By Sarah Luke
This week at La Fundación El Arenal we introduced a toy chest. All the toys were donated: plastic dolls with blond and brown and black hair, puzzles, yo-yos, soccer balls, tiny child-sized games of chess and checkers, and much more. The energy about the toy chest was striking. A lot of the excitement stemmed from the stark contrast between these brand new toys, still sitting in the boxes and plastic wrap they came in, and the knotted shoelaces and torn pieces of paper they usually use for games of jump rope and hop-scotch outside. All day long the children ask for the toys. Starting at 12:00pm when they arrive, the little ones are asking what time it is, knowing that in three and a half hours, Irvin will open the lock to the toy chest and they can file in line at the door—one by one, or it’s to the back of the line again—to put their names on my scribbled list and borrow a toy.
These are the children who come to El Arenal with their shoes half broken open from wear, who tear the other side of their sweaters wrestling brother by the fence and act like it didn’t matter anyway, who flip birdies at the ones who didn’t get called out for kicking in the hallway too. They disappear for short periods of time during free time and return around the corner holding five-cent popsicles from the tienda down the street. How is it that they navigate the Feria Libre better than I do? I don’t know, but they love the toys better than I ever could. They know that if they don’t take care of it they don’t get it back, and they hover over my list when I’m writing to make sure I mark their names off, just to prove that they returned everything they said they did.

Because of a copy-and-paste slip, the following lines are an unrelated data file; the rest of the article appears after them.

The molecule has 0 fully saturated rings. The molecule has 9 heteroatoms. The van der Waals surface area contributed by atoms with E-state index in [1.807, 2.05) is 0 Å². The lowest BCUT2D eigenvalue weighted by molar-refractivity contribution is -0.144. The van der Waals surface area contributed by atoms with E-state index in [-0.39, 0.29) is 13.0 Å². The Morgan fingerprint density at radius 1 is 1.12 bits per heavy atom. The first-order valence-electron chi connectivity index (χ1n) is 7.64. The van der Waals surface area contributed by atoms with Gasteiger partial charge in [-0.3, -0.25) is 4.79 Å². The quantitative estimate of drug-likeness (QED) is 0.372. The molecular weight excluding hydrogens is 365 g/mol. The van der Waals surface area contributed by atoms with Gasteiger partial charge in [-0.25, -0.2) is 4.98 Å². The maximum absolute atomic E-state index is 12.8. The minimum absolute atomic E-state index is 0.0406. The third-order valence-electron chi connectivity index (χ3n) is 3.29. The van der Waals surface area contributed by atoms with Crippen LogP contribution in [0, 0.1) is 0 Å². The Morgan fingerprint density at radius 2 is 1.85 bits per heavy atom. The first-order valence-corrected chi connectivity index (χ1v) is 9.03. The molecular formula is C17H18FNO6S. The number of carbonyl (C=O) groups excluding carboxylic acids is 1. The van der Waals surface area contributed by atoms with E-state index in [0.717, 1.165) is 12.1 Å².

Every day before he leaves, Justin pulls the sleeve of my shirt. “Will you save the Transformers toys for me?” he asks. And every day he’s late to the toy chest because he couldn’t finish his homework in time, and someone else has already borrowed them out. I’m worried that by the time he actually gets to them they won’t look new anymore. Their cardboard box is already getting beat up, and the children who borrow them are putting them back in upside down. Promising to get those Transformers to him feels like the biggest commitment I’ve ever made.
These children’s days consist half of the toy chest and half of the shoestrings. They leave El Arenal with marbles for playing in their pockets, sometimes with a plastic bag of hotdogs for their mothers to cook at home. They show each other to the door, fingers interlaced with the smaller ones, the little adults that they are. And they race back to the snack room the next day, downing soup in metal bowls, pleading, “Señorita, what time is it? Are you going to give me a toy today?”
Sarah Luke is a Hearts of Gold Intern and Volunteer at the El Arenal Foundation. Sarah is a visiting scholar from Furman University in South Carolina where she studies Spanish and Poverty Studies. Read more of Sarah’s series on El Arenal here.